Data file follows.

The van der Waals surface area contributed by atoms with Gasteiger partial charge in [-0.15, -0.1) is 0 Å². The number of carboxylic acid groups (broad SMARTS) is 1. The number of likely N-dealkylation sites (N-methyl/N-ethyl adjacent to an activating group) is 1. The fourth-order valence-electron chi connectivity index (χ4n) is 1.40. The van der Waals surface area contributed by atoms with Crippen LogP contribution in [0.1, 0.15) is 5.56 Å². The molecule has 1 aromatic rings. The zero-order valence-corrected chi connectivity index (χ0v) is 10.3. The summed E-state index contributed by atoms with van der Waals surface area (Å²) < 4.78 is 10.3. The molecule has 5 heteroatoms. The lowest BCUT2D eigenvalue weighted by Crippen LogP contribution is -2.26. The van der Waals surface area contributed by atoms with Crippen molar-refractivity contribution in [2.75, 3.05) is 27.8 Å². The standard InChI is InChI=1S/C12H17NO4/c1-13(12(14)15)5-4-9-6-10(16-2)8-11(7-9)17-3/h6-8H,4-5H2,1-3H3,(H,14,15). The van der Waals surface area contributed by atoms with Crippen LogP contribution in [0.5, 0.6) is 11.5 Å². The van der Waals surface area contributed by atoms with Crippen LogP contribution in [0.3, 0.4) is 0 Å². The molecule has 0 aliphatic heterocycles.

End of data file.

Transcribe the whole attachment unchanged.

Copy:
The van der Waals surface area contributed by atoms with Gasteiger partial charge in [-0.15, -0.1) is 0 Å². The number of carboxylic acid groups (broad SMARTS) is 1. The number of likely N-dealkylation sites (N-methyl/N-ethyl adjacent to an activating group) is 1. The fourth-order valence-electron chi connectivity index (χ4n) is 1.40. The van der Waals surface area contributed by atoms with Crippen LogP contribution in [0.1, 0.15) is 5.56 Å². The molecule has 1 aromatic rings. The zero-order valence-corrected chi connectivity index (χ0v) is 10.3. The summed E-state index contributed by atoms with van der Waals surface area (Å²) < 4.78 is 10.3. The molecule has 5 heteroatoms. The lowest BCUT2D eigenvalue weighted by Crippen LogP contribution is -2.26. The van der Waals surface area contributed by atoms with Crippen molar-refractivity contribution in [2.75, 3.05) is 27.8 Å². The standard InChI is InChI=1S/C12H17NO4/c1-13(12(14)15)5-4-9-6-10(16-2)8-11(7-9)17-3/h6-8H,4-5H2,1-3H3,(H,14,15). The van der Waals surface area contributed by atoms with Crippen LogP contribution in [0.5, 0.6) is 11.5 Å². The van der Waals surface area contributed by atoms with Crippen LogP contribution in [0.3, 0.4) is 0 Å². The molecule has 0 aliphatic heterocycles.